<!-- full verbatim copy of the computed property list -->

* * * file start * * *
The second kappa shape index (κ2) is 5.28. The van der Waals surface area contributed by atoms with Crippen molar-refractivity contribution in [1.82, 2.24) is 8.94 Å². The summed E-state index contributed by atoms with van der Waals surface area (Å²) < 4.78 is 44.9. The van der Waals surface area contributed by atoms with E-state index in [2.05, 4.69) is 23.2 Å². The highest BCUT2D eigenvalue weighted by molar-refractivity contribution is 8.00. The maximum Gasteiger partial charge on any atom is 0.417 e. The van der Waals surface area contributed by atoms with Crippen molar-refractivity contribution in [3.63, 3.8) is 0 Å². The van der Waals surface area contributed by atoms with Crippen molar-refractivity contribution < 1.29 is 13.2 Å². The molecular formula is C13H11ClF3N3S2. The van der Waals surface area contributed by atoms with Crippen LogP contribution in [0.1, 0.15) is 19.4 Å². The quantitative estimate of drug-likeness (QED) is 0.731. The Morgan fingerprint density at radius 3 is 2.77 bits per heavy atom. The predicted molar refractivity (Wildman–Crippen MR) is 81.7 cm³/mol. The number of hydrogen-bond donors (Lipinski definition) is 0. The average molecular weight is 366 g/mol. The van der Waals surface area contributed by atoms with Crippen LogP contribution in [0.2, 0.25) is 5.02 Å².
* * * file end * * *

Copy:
The second kappa shape index (κ2) is 5.28. The van der Waals surface area contributed by atoms with Crippen molar-refractivity contribution in [1.82, 2.24) is 8.94 Å². The summed E-state index contributed by atoms with van der Waals surface area (Å²) < 4.78 is 44.9. The van der Waals surface area contributed by atoms with E-state index in [2.05, 4.69) is 23.2 Å². The highest BCUT2D eigenvalue weighted by molar-refractivity contribution is 8.00. The maximum Gasteiger partial charge on any atom is 0.417 e. The van der Waals surface area contributed by atoms with Crippen molar-refractivity contribution in [3.63, 3.8) is 0 Å². The van der Waals surface area contributed by atoms with Crippen molar-refractivity contribution < 1.29 is 13.2 Å². The molecular formula is C13H11ClF3N3S2. The van der Waals surface area contributed by atoms with Crippen LogP contribution in [0.1, 0.15) is 19.4 Å². The quantitative estimate of drug-likeness (QED) is 0.731. The Morgan fingerprint density at radius 3 is 2.77 bits per heavy atom. The predicted molar refractivity (Wildman–Crippen MR) is 81.7 cm³/mol. The number of hydrogen-bond donors (Lipinski definition) is 0. The average molecular weight is 366 g/mol. The van der Waals surface area contributed by atoms with Crippen LogP contribution in [0.2, 0.25) is 5.02 Å².